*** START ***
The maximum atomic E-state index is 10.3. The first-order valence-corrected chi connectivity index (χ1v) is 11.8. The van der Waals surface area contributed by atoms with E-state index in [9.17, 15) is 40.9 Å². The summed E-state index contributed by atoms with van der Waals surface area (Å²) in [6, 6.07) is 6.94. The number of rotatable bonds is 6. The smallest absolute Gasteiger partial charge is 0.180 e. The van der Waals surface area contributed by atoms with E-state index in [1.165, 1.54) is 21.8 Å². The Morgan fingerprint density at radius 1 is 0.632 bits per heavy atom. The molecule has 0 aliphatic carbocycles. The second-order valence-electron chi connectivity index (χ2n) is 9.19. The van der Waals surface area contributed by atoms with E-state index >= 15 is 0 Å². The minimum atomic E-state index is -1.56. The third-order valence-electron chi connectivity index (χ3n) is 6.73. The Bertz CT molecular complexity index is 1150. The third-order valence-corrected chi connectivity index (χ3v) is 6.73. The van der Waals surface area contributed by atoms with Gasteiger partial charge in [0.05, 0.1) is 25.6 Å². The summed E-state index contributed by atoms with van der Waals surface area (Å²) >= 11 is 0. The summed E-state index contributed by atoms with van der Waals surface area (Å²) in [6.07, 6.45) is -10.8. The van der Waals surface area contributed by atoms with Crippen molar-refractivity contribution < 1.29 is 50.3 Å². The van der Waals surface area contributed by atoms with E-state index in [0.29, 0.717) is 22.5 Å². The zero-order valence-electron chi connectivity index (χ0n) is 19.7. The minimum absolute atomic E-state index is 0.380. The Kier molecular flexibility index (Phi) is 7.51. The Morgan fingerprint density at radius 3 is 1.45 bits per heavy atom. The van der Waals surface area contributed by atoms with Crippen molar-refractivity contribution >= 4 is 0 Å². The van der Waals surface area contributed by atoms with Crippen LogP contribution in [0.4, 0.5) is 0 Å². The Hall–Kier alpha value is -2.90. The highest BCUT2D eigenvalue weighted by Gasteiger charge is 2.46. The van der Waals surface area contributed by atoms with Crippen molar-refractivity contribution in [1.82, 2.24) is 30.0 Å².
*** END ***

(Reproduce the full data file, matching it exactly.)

The maximum atomic E-state index is 10.3. The first-order valence-corrected chi connectivity index (χ1v) is 11.8. The van der Waals surface area contributed by atoms with E-state index in [9.17, 15) is 40.9 Å². The summed E-state index contributed by atoms with van der Waals surface area (Å²) in [6, 6.07) is 6.94. The number of rotatable bonds is 6. The smallest absolute Gasteiger partial charge is 0.180 e. The van der Waals surface area contributed by atoms with E-state index in [1.165, 1.54) is 21.8 Å². The Morgan fingerprint density at radius 1 is 0.632 bits per heavy atom. The molecule has 0 aliphatic carbocycles. The second-order valence-electron chi connectivity index (χ2n) is 9.19. The van der Waals surface area contributed by atoms with E-state index >= 15 is 0 Å². The minimum atomic E-state index is -1.56. The third-order valence-electron chi connectivity index (χ3n) is 6.73. The Bertz CT molecular complexity index is 1150. The third-order valence-corrected chi connectivity index (χ3v) is 6.73. The van der Waals surface area contributed by atoms with Gasteiger partial charge in [0.05, 0.1) is 25.6 Å². The summed E-state index contributed by atoms with van der Waals surface area (Å²) >= 11 is 0. The summed E-state index contributed by atoms with van der Waals surface area (Å²) in [6.07, 6.45) is -10.8. The van der Waals surface area contributed by atoms with Crippen molar-refractivity contribution < 1.29 is 50.3 Å². The van der Waals surface area contributed by atoms with E-state index in [0.29, 0.717) is 22.5 Å². The zero-order valence-electron chi connectivity index (χ0n) is 19.7. The minimum absolute atomic E-state index is 0.380. The Kier molecular flexibility index (Phi) is 7.51. The Morgan fingerprint density at radius 3 is 1.45 bits per heavy atom. The van der Waals surface area contributed by atoms with Crippen molar-refractivity contribution >= 4 is 0 Å². The van der Waals surface area contributed by atoms with Crippen LogP contribution in [0.4, 0.5) is 0 Å². The Hall–Kier alpha value is -2.90. The highest BCUT2D eigenvalue weighted by Gasteiger charge is 2.46. The van der Waals surface area contributed by atoms with Crippen molar-refractivity contribution in [1.82, 2.24) is 30.0 Å².